South Carolina Federal Credit Union

From Wikipedia, the free encyclopedia - View original article

South Carolina Federal Credit Union
TypeCredit union
IndustryFinancial services
Founded1936
HeadquartersNorth Charleston, South Carolina, United States
ProductsSavings; checking; consumer loans; mortgages; credit cards; online banking
Total assets$1.4B USD (2008)
Websitescfederal.org
 
Jump to: navigation, search
South Carolina Federal Credit Union
TypeCredit union
IndustryFinancial services
Founded1936
HeadquartersNorth Charleston, South Carolina, United States
ProductsSavings; checking; consumer loans; mortgages; credit cards; online banking
Total assets$1.4B USD (2008)
Websitescfederal.org

South Carolina Federal Credit Union (or South Carolina Federal) is a credit union headquartered in North Charleston, South Carolina, that is supervised and insured by the National Credit Union Administration (NCUA), an agency of the U.S. government. South Carolina Federal in June 2008 was one of the 100 largest credit unions in the nation by asset size.[1] As of October 2008, South Carolina Federal had over $1.4 billion USD in assets and over 156,000 active members.[2]

In 2007 and 2008, South Carolina Federal was recognized among the Best Places to Work in South Carolina.[3][4]

History[edit]

South Carolina Federal originated on Jan. 31, 1936, at the Charleston Naval Shipyard (Charleston Navy Yard) in North Charleston, S.C., when fourteen Navy Shipyard workers each contributed $5 (for a total investment of $70) to create the Navy Yard Employees Credit Union.

In 1960, the credit union changed its name to the Charleston Naval Shipyard (CNS) Federal Credit Union when its field of membership expanded to include Navy personnel who worked at the Navy Yard or were stationed/home-ported at the naval base. In 1965, CNS became the first credit union in South Carolina to have its own facility. By 1969, CNS opened its first branch on the Naval Station. Other branch locations quickly followed.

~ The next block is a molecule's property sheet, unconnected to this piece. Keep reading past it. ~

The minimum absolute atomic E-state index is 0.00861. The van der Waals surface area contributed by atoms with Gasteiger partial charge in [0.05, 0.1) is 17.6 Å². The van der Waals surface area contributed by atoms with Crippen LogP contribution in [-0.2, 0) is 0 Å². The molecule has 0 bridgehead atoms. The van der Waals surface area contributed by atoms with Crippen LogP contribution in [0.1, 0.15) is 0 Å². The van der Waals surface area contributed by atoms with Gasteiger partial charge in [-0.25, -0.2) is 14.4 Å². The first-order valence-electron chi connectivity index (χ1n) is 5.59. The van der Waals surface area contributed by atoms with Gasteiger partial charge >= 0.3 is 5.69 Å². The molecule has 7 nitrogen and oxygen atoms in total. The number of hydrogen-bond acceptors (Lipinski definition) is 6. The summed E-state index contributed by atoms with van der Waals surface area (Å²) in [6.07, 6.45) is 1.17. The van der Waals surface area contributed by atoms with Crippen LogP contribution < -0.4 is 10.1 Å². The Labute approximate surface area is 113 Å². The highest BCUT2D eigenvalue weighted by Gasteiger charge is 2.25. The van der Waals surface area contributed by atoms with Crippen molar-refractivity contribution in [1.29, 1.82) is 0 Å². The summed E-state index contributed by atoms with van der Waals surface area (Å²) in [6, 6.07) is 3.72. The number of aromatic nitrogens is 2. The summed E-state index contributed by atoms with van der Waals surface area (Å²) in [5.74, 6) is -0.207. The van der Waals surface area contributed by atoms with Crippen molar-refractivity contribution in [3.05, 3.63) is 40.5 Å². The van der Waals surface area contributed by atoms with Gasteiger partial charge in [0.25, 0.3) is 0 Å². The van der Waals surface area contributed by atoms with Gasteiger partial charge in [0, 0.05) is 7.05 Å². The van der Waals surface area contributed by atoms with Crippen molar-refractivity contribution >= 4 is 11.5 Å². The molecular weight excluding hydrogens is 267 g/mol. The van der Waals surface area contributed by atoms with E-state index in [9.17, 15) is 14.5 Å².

During the 1980s, CNS capitalized on legal changes that enabled credit unions to serve as full-service financial institutions. The NCUA during this time also allowed credit unions to open their fields of membership to "unlike groups," permitting CNS to accept members from groups or organizations beyond those associated with the Shipyard. These developments contributed to several smaller credit unions merging with CNS during the 80s. By the end of 1985, as CNS was nearing its 50th anniversary, it had assets of $221 million and served 103,844 members.

The U.S. Navy closed the Charleston Naval Shipyard and naval base on April 1, 1994, but CNS’ member base was robust enough that the credit union was able to withstand the loss. In recognition of the changed environment and the credit union’s broad membership, CNS changed its name on August 9, 1994, to South Carolina Federal Credit Union.

During the 1990s, South Carolina Federal expanded beyond the Charleston area for the first time, into Georgetown and Columbia, S.C. In 2003, South Carolina Federal changed its status from a select employer group to a community-chartered credit union. In May 2004, South Carolina Federal reached a major financial landmark when assets hit $1 billion.[5]

Organization[edit]

South Carolina Federal is a community-chartered credit union. This means South Carolina Federal can serve anyone who lives, works, worships or attends school within certain community boundaries as defined by the NCUA. (See “Membership” below.)